Last week, the Preterist Method of interpreting Revelation was introduced. It says that the book was meant for the first-century Christians, and had a direct application to them. It says that the events in Revelation were things that they would experience (see 1:1, 3). It takes God at His word when He said that Revelation was “to show His servants things which must shortly come to pass” (1:1, 22:6). But as with almost everything regarding the Bible, there are those who oppose this method. Let us consider their main objections:
- “This method makes the book ONLY have meaning for the original recipients, and has no message for us today.”
This is the most common argument, and those who use it claim it is the most powerful. In the Old Testament, there were prophetic books written about impending destructions upon a specific people during a specific time. Oddly enough, no one ever makes the claim that Jonah or Nahum or Obadiah ONLY had meaning for the original recipients and has no meaning for us today. If the Old Testament historical books can still have a message for us today, then so can the book of Revelation. If the Old Testament prophetic books can still have a message for us today, then so can the book of Revelation. If the gospel accounts and Acts can still have a message for us today, then so can Revelation. After all, each of them was written about things which have already taken place.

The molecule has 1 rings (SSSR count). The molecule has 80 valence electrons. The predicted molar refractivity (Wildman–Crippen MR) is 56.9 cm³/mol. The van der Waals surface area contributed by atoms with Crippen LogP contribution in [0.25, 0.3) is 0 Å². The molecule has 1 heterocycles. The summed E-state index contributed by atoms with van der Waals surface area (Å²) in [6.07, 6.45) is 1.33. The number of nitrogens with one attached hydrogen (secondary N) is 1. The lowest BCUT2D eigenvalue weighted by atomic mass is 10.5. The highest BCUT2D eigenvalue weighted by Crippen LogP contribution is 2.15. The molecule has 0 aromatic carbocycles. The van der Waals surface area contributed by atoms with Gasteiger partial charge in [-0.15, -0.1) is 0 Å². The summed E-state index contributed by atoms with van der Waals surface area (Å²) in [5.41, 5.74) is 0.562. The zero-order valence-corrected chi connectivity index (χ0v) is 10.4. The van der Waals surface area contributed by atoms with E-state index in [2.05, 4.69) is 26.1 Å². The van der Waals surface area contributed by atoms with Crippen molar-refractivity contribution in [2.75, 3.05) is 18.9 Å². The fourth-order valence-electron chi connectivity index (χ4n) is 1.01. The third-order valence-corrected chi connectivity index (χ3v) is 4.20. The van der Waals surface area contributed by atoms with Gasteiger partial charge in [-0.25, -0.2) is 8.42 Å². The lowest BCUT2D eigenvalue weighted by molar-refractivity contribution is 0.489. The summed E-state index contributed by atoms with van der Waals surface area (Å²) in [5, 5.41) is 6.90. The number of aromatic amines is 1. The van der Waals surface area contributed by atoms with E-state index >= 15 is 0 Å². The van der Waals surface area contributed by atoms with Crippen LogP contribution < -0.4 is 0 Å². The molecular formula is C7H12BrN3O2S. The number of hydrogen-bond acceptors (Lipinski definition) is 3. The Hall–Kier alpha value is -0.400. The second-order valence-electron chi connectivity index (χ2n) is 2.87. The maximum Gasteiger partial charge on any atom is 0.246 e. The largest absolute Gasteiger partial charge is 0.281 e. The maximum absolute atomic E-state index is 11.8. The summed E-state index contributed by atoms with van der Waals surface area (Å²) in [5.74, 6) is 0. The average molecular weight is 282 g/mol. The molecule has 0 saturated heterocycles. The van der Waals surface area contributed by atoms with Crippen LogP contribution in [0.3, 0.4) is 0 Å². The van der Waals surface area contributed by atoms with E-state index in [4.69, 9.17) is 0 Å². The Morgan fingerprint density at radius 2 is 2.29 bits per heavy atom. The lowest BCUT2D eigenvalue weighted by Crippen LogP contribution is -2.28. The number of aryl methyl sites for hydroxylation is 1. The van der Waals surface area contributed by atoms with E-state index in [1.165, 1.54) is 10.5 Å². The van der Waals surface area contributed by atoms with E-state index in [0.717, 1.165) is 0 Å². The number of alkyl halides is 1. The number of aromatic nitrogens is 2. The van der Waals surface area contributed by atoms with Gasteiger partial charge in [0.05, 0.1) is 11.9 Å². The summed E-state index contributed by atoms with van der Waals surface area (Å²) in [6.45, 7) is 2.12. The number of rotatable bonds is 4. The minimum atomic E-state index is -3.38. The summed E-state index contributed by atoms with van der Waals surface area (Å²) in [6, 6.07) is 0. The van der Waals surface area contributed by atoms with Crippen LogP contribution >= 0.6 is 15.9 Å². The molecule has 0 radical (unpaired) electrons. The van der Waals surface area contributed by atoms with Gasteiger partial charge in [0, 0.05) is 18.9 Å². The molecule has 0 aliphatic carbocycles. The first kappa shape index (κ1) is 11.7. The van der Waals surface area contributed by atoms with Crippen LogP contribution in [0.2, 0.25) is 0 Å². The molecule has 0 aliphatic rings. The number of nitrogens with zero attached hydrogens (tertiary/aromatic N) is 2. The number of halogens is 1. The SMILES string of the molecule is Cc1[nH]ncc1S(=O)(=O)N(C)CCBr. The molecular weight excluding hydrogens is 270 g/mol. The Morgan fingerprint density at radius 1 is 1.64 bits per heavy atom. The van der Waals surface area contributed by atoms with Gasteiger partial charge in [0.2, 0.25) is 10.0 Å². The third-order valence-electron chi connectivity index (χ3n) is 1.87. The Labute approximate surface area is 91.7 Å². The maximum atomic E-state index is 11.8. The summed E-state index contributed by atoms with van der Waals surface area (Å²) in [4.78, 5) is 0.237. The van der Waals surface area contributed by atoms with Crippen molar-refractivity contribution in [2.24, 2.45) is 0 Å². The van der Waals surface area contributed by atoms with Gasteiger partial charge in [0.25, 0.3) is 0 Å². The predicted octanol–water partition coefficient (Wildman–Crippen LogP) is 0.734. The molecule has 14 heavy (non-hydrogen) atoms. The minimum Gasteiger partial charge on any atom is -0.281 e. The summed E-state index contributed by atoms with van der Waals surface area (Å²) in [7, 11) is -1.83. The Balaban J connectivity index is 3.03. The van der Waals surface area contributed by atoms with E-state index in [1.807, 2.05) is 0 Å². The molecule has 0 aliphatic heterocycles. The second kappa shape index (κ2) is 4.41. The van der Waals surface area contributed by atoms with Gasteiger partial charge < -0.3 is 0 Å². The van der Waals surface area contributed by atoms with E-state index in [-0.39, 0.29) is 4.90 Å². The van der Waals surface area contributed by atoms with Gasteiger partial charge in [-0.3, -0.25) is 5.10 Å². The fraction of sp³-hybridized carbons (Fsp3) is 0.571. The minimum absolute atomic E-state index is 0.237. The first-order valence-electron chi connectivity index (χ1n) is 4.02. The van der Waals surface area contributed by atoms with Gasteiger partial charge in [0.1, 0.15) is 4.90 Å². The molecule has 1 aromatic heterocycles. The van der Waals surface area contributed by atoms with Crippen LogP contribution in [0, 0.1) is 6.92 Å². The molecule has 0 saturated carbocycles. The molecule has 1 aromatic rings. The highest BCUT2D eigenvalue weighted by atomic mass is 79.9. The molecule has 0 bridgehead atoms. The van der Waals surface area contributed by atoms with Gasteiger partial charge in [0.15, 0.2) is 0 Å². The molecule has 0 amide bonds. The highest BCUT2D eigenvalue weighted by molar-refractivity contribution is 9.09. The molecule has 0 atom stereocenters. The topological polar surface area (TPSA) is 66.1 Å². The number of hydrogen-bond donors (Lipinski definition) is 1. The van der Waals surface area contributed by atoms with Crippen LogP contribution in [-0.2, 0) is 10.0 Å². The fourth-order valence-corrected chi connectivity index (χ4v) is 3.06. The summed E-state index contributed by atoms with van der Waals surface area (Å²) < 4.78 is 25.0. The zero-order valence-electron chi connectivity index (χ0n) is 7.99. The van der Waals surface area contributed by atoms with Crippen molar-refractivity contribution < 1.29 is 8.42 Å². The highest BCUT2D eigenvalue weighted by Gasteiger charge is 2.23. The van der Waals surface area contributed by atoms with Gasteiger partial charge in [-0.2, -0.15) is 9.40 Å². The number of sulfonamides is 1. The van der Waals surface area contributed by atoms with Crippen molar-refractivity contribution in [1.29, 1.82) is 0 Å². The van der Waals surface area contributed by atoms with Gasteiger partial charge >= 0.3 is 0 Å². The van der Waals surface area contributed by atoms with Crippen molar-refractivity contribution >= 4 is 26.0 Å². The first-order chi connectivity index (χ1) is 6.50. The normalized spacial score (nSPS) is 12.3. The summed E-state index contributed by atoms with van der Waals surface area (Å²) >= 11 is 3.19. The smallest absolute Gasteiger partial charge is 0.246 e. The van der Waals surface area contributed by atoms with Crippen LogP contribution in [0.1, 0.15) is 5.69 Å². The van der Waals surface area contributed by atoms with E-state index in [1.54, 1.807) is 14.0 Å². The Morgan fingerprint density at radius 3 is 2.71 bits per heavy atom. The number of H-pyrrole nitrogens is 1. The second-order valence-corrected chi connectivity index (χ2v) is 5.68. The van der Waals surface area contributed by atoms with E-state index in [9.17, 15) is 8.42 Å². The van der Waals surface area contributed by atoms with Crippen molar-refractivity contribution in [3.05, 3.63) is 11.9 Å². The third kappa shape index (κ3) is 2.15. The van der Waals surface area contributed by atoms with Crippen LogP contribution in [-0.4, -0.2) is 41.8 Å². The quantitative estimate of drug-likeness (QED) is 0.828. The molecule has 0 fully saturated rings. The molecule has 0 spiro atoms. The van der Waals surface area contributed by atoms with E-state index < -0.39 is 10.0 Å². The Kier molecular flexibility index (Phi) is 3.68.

There are many lessons that can be learned and applied from Revelation when one interprets with the Preterist Method. We can learn about the nature of God and of Christ, how God views rebellion, that faithfulness is rewarded and unfaithfulness is punished, etc… This first objection is overruled.
- “This method implies that the church – a spiritual kingdom – would be concerned about the overthrow of a physical kingdom.”
The church – God’s kingdom – was undergoing severe persecution from a specific physical nation. This physical nation was trying to destroy Christianity, trying to get Christians to leave the faith and trying to coerce them to enter (or in some cases, re-enter) into a religious system that God did not approve of. In other words, this physical kingdom was trying to steal Christians’ very salvation from them. The book continually encourages Christians to remain faithful in the midst of this persecution. The very fact that a book was necessary to encourage them shows just how brutal the persecution was. This book is God’s way of saying, “I’ll take care of things; you just stay faithful.” It is God who rules in the affairs of men, and who controls the rise and fall of nations.
One last thing to consider regarding this objection is this: Jesus was concerned about the overthrow of a physical nation (see Matthew 23:34-24:34). If He—who was more spiritual than anyone else on earth—was concerned about it, why is it strange that His people also be? This objection is also overruled.